Pack It Up and Head Home

April 1, 2016

 

Another opera season successfully completed.  Now we all go our separate ways, and with a few exceptions we will be away from each other for about six months.  And although we all make sure we have full musical lives in our off season, opera is our home.  It is our thing.  We take real pride in our skill (and stamina!).  The off season is our time for renewal and growth, but there is no resting on our laurels – while we will have earned a break after many long rehearsals and performances, careful planning is required to manage such a long off season.  In addition to the obvious financial challenges of being unpaid for half of our year, there is also the issue of managing preparation for the upcoming season.  Right now that means trying to figure out what Les Troyens will be like (it’s long!  And it’s Berlioz!) and practicing for that…and of course we will start our next Ring cycle with Das Rheingold.  Those of us who have done Der Ring des Nibelungen before know that once that train leaves the station, it’s a long, long ride until the last notes of the last Götterdämmerung sound.  Planning.

 

This makes twenty-five opera seasons for me, and I have to tell you, I had no idea at the time that I would find such a fulfilling musical home here at Lyric Opera of Chicago. Some of that is my discovery of opera as a great love of my life, but it is also due to the strength of my orchestra.  I am not kidding when I point out what a fine group of people my colleagues are. Here is what I find so special about this orchestra:  You could not hope to find a smarter, funnier, more talented, warmer group of people. In spite of the stress of constant performing and rehearsing, the fatigue and the annoyances, to me we always feel like a group.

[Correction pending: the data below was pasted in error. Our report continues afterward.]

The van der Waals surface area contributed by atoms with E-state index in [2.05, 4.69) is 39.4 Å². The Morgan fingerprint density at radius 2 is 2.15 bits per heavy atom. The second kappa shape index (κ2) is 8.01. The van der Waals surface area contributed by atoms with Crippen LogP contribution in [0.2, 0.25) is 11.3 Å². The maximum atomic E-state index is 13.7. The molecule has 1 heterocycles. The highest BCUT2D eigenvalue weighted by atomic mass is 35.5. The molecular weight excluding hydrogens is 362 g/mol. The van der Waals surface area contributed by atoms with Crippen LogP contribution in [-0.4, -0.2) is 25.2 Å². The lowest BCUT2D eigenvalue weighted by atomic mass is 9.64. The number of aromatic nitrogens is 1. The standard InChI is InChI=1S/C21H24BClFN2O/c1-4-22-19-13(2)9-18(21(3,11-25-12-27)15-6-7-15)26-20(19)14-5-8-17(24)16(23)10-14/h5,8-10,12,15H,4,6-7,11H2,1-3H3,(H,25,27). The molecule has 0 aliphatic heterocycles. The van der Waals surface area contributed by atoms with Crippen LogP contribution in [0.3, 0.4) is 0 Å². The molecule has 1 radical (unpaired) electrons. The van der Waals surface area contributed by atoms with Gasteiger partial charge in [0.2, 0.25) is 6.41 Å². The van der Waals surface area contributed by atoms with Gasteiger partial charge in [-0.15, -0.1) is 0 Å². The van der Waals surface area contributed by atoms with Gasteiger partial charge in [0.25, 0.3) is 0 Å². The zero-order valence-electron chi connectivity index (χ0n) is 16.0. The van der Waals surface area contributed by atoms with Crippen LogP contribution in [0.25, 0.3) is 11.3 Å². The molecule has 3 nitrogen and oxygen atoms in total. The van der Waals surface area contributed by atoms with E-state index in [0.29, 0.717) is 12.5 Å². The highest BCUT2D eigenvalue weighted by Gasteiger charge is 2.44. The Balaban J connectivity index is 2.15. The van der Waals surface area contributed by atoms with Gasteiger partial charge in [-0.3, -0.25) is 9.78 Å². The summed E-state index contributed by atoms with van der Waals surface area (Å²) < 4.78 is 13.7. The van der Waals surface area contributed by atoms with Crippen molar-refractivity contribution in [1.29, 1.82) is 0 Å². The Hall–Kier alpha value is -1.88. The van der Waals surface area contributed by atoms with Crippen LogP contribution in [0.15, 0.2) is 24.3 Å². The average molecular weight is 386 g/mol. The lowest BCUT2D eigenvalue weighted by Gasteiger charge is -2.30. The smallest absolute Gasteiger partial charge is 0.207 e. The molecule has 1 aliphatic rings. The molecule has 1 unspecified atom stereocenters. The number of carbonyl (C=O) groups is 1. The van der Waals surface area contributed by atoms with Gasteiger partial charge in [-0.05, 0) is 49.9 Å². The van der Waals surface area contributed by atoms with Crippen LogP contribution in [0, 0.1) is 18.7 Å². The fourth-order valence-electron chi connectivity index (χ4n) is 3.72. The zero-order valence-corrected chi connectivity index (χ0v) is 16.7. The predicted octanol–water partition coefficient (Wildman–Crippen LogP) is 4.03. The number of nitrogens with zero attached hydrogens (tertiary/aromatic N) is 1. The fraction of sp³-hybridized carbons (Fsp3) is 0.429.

We practically live together at the opera house during the season, and like any family, we can bug the beejeebers out of each other.  But the acceptance we show of each other is remarkable.  Here we have Republicans and Democrats talking politics without shouting and insulting each other. People of differing religions – and those with no religion – showing respect. Serious conversations, sharing of life experiences, and so, so much laughter.  A birthday cake almost every service, often baked by someone in our group.  A Music Director who throws a party for us at the end of every season, and orchestra players who knock themselves out to provide really inventive and funny entertainment for each one.  We are a group of musicians with an enormous level of mutual respect and trust, both musically and personally.  This is no small thing, especially these days.  It feels good.  It makes us strong. 

 

During the off season, I will work and socialize with some of my amazing colleagues in other settings.  Those I do not see until September will be missed.  I will play some great orchestral repertoire with other wonderful groups, and perhaps some chamber music.  I will get some rest, learn some notes, build some technique (it’s never too late!), finally clean my house and catch up with projects.  I will enjoy my break.  

 

When I come back to the opera house in September, it will feel like coming home again.

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